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Wake up and smell the weed

Your Turn



Legal grass is a "jobs killer." What a total lie.

At a recent meeting, Mayor Steve Bach was asked why he wouldn't meet with the Campaign to Regulate Marijuana Like Alcohol. This is the campaign that in 2012 passed Amendment 64 — approved by a majority of Colorado Springs voters — and now is advocating for accurate representation of those votes in Colorado communities.

Bach's answer was that he'd already spoken to business leaders and the military, who told him that allowing retail marijuana would be a "jobs killer" for Colorado Springs. In talking about the city's decision to ban commercial cannabis, Bach cited concerns of military bases relocating, despite the Pentagon having allayed those fears months ago, and of kids accessing marijuana, despite a 2012 Center for Disease Control Study, showing that regulation restricts access to kids.

Bach's "No. 1 goal" has long been to create 6,000 jobs a year. Yet he and a majority of city councilors are apparently oblivious to the fact that the medical-marijuana industry alone has created hundreds of jobs since 2010 in Colorado Springs, and could be viewed as directly responsible for turning streetlights back on after severe budget cuts in 2010. With about 90 cannabis centers locally, employing 10 to 15 people each, the total number of jobs created may top 1,000 since Bach took office.

These positions require background checks, licensing fees and picture ID badges similar to those worn by defense contractors or blackjack dealers. These businesses and jobs are regulated by the Department of Revenue and deal with more regulatory control than any other industry in Colorado.

By banning retail commerce here, leaders ceded what I estimate to be a $150 million regional marketplace to the black market, which has no regulatory oversight, pays no taxes, and has no conscience regarding who it sells to.

For years, Colorado Springs has been losing young professionals due to low wages and few opportunities. We stagnate a non-diversified economic base by catering not only to the military-industrial complex, but to nonprofits and churches — which often skirt around needed tax contributions to public coffers and rely largely on volunteer labor.

Now, our "visionary leaders" have begun "economic development" on four major projects. City for Champions is seen by some as a massive gamble using some taxpayer dollars to attempt an expansion of the economic base by increasing tourism. Also known as "If we build it, we hope they'll come."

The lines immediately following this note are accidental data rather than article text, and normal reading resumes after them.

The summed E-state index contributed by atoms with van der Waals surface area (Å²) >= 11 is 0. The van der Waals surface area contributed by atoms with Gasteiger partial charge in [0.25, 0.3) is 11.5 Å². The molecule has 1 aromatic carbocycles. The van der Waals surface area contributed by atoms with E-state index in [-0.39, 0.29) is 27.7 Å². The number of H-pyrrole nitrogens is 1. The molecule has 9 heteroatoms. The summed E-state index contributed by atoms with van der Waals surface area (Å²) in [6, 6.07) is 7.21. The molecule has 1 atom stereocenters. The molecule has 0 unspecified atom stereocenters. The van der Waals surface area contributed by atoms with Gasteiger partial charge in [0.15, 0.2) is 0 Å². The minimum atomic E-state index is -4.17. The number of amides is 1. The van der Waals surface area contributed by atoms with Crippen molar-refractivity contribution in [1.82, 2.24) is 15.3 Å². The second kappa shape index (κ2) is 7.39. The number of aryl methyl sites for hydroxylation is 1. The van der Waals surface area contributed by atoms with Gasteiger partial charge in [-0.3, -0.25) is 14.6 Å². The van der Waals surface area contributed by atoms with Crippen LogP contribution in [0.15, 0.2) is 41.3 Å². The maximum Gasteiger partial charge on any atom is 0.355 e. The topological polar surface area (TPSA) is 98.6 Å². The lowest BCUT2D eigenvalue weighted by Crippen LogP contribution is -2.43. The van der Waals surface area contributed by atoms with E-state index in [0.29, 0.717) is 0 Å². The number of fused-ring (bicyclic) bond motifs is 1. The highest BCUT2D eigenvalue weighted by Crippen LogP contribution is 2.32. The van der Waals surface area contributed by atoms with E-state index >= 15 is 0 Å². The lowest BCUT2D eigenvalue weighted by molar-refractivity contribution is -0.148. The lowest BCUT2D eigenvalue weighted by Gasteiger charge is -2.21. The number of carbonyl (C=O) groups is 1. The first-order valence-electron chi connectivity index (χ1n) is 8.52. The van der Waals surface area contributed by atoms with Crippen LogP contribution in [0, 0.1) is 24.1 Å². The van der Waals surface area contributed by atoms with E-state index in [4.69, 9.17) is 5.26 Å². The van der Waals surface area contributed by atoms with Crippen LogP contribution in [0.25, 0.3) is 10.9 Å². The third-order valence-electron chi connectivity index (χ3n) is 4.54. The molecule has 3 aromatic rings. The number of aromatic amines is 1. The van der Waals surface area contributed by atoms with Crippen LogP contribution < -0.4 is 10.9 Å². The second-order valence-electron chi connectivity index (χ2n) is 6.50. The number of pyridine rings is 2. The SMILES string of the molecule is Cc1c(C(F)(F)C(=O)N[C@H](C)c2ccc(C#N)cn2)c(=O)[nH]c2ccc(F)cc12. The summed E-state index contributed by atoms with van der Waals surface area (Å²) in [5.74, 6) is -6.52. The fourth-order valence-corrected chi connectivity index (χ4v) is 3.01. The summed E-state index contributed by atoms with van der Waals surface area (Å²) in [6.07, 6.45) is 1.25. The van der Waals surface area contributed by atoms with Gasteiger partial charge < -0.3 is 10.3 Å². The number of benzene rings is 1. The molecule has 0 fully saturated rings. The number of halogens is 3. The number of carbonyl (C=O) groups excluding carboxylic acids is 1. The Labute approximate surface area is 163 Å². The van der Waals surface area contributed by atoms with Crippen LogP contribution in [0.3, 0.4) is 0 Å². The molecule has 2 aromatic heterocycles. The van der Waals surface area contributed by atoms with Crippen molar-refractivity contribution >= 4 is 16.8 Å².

Meanwhile, thousands of tourists flock to Colorado to enjoy cannabis in a legal and responsible manner and spend millions on hotels, travel and dining. These are ancillary jobs and tax revenue that Colorado Springs has forfeited due to half-formed thoughts on the public policy discussion; stigma and judgment of adults who use cannabis; and a downright reefer-madness mentality that flies in the face of traditional values of free markets, liberty and fiscally sound economic policies.

Instead of building bigger "golden idols" in the City for Champions project, City Council would do well to follow the will of voters on Amendment 64 and regulate marijuana like alcohol. This would allow existing MMJ businesses to remain competitive with surrounding regions. We could revitalize our economy and tourism without reshaping the cityscape in the name of "progress." Real progress is not repeating mistakes of the past laid down by establishment figures maintaining the status quo; it comes from entrepreneurs who are willing to take risks to reap rewards we all share in as a community.

If you figure that recreational sales means at least doubling staff at MMJ outlets, another 1,000 good-paying, full-time and regulated jobs could be made. Instead, by continuing prohibition, Colorado Springs has opened job opportunities for underground growers, gangs and cartels to skirt the laws and taxes meant to control and benefit from cannabis commerce.

Marijuana will not go away simply because legitimate MMJ businesses were discriminated against. Elected officials need to listen to their constituents and wake up. Money and jobs can grow on trees.

Mark Slaugh serves as legislative liaison for the county Libertarian Party, executive director of Every Vote Counts, and Southern Colorado regional coordinator for Amendment 64. He also owns a regulatory compliance company for commercial cannabis affairs.

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